It has been a year since the death of the last sovereign of Romania, King Mihai I.
Romanians at home, in the Romanian historical communities around the present borders or in the Diaspora, are commemorating their last sovereign, King Mihai I. He died aged 96 at his residence in Switzerland on December 5, 2017. His biography overlaps Romania’s recent history, which was equally heroic and tragic. In 2017 King Mihai I was the last head of state who had experienced World War II. He was also the last of the four sovereigns of the Hohenzollern-Sigmaringen German dynasty that ascended the throne in Bucharest in 1866, building modern Romania.
Born on October 25, 1921, Mihai reigned for the first time but only formally, over 1927-1930, when, after the death of his grandfather, King Ferdinand the Unifier, the country was ruled de facto by a regency council, as he was still a minor. Actually, he became a real king in 1940 after his father, the unpopular Carol II, had stepped down. The latter had instituted a corrupt and bloody royal dictatorship and had ceded a large part of the territories that had come under the authority of Romania at the end of World War I: Bessarabia, northern Bukovina, northern Transylvania and southern Dobrudja.
Considered immature and not prepared to reign, Mihai remained in the shadow of the pro-German marshal Ion Antonescu for a long time. But, on August 23, 1944 when the Red Army had already entered Romania and was threatening to raze Bucharest to the ground, with an incredible courage, King Mihai decided to have the marshal arrested and declared the country’s alliance with the anti-Nazi Allies.
Historians are almost unanimous in saying that his decision shortened the war in Europe by half a year and saved hundreds of thousands of lives. Three years later, when the country was practically under Soviet military occupation, being ruled by a puppet communist government, the King was forced to step down and go into exile in the West. He backed the actions of the Romanian National Committee, presented as a government in exile, though the Western democracies never recognized its status.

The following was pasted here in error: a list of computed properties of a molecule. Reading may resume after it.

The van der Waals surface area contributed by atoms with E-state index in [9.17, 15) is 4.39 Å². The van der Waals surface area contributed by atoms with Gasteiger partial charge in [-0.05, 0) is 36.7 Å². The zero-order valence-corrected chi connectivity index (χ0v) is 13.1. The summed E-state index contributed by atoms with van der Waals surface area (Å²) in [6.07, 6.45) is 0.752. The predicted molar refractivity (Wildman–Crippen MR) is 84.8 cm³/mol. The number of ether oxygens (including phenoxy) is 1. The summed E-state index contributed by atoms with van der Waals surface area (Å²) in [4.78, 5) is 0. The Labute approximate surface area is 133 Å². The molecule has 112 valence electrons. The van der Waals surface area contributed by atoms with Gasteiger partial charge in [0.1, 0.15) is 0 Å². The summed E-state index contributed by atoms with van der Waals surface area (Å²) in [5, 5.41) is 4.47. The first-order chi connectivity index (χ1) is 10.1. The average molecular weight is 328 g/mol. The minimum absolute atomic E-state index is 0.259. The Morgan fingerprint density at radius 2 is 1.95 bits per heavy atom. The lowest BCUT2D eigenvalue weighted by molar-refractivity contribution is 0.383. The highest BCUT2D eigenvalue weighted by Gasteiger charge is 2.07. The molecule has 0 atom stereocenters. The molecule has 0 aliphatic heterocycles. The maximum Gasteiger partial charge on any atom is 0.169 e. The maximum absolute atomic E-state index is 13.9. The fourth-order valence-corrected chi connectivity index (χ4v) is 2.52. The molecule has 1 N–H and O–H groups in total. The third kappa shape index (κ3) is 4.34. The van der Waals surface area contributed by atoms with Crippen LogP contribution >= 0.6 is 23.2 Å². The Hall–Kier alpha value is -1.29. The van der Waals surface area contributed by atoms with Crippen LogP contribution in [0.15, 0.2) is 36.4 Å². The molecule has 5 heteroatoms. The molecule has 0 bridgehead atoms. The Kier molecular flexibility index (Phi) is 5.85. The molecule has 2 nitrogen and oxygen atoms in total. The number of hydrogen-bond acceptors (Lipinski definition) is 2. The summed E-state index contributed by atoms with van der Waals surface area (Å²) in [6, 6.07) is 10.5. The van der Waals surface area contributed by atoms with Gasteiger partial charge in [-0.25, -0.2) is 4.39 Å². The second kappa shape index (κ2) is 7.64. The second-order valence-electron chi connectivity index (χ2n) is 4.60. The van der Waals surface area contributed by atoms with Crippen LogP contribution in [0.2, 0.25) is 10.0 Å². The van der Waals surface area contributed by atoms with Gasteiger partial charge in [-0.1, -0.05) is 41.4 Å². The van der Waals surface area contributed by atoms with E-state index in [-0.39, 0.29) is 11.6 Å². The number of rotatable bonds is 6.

Until the anticommunist revolution of 1989, he was permanently supervised by the Securitate, the political police of the communist regime in Bucharest. The King could only come back home in 1997, when his Romanian citizenship was restored, citizenship that had been withdrawn by the communists. Several confiscated properties were returned to his family. As special ambassador, in Western countries, King Mihai I lobbied for Romania’s NATO and EU accession in 2004 and 2007 respectively.
His eldest daughter, Margareta, is now the Custodian of the Crown of Romania thus claiming the headship of the Royal House of Romania. “I don’t regard Romania today as a legacy from our parents, but as a country we borrowed from our children” – the last king of Romania said in a statement considered his real will.